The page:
Images(2)
Previous page
Next page
Claims(32)
I claim:
1. Apparatus for a printed circuit board test facility to implement a matrix of scanner pins that interface said printed circuit board test facility to a printed circuit board under test, comprising:
receiving plate having a plurality of identical apertures cut in the face thereof and having cylindrical alignment holes at opposite ends of each of said apertures;
a like plurality of connector blocks connectable to said receiving plate at a corresponding one of said apertures, each of said connector blocks comprising:
a number of scanner pins inserted into a first surface of said connector block, where said first surface is juxtaposed with said aperture such that said scanner pins protrude through said aperture in said receiving plate,
a like number of lead wires, each electrically connected to a corresponding one of said scanner pins at a first end and at a second end to a contact point on a printed circuit card associated with said connector block,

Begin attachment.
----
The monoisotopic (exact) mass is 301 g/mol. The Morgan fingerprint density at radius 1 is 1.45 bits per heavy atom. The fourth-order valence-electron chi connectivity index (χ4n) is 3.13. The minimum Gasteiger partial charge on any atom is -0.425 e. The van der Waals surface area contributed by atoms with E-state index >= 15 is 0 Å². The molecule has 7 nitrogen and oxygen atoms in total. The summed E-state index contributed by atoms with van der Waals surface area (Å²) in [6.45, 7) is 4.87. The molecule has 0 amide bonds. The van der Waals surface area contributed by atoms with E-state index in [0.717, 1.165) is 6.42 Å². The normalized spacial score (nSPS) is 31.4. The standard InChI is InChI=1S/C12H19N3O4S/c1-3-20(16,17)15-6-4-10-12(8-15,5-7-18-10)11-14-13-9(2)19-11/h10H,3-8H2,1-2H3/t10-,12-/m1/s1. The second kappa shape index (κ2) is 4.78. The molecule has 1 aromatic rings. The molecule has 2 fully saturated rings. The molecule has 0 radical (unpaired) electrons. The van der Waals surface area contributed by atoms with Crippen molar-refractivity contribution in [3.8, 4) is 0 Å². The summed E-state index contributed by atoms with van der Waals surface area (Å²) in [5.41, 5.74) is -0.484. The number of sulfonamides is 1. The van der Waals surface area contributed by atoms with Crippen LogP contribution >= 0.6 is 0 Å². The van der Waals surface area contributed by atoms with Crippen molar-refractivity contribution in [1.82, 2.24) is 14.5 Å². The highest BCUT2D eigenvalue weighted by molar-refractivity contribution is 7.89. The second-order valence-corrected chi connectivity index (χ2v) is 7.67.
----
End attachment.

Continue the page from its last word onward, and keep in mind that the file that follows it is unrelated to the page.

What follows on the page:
cylindrical, chamfered alignment bosses positionally oriented to match said cylindrical alignment holes in said receiving plate for precisely orienting and securing said connector block to said receiving plate.
2. The apparatus of claim 1 wherein each of said plurality of said receiving plate apertures are rectangular shaped.
3. The apparatus of claim 2 wherein said cylindrical alignment holes are positioned at opposite ends of the long dimension of said rectangular shaped apertures.
4. The apparatus of claim 1 wherein said cylindrical alignment holes are chamfered holes to automatically compensate for positional misalignment between said cylindrical alignment holes and said corresponding cylindrical, chamfered alignment bosses of said connector block.
5. The apparatus of claim 4 wherein said cylindrical, chamfered alignment bosses are chamfered in like sense to said corresponding cylindrical alignment holes to automatically compensate for positional misalignment between said cylindrical, chamfered alignment bosses and said corresponding cylindrical alignment holes in said receiving plate.